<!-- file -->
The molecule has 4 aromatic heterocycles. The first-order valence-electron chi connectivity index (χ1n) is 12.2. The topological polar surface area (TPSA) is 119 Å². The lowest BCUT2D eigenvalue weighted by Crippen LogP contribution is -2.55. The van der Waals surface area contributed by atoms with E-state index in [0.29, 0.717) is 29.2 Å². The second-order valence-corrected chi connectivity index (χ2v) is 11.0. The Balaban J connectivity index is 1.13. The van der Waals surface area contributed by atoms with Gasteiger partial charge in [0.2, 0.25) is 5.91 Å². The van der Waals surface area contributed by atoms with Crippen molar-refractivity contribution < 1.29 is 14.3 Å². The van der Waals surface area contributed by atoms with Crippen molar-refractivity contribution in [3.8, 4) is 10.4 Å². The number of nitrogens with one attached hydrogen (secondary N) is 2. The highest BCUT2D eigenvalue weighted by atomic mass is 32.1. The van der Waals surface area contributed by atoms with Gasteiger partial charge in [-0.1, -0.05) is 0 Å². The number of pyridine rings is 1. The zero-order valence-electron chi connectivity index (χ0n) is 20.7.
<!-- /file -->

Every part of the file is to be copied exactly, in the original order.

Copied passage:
The molecule has 4 aromatic heterocycles. The first-order valence-electron chi connectivity index (χ1n) is 12.2. The topological polar surface area (TPSA) is 119 Å². The lowest BCUT2D eigenvalue weighted by Crippen LogP contribution is -2.55. The van der Waals surface area contributed by atoms with E-state index in [0.29, 0.717) is 29.2 Å². The second-order valence-corrected chi connectivity index (χ2v) is 11.0. The Balaban J connectivity index is 1.13. The van der Waals surface area contributed by atoms with Gasteiger partial charge in [0.2, 0.25) is 5.91 Å². The van der Waals surface area contributed by atoms with Crippen molar-refractivity contribution < 1.29 is 14.3 Å². The van der Waals surface area contributed by atoms with Crippen molar-refractivity contribution in [3.8, 4) is 10.4 Å². The number of nitrogens with one attached hydrogen (secondary N) is 2. The highest BCUT2D eigenvalue weighted by atomic mass is 32.1. The van der Waals surface area contributed by atoms with Gasteiger partial charge in [-0.1, -0.05) is 0 Å². The number of pyridine rings is 1. The zero-order valence-electron chi connectivity index (χ0n) is 20.7.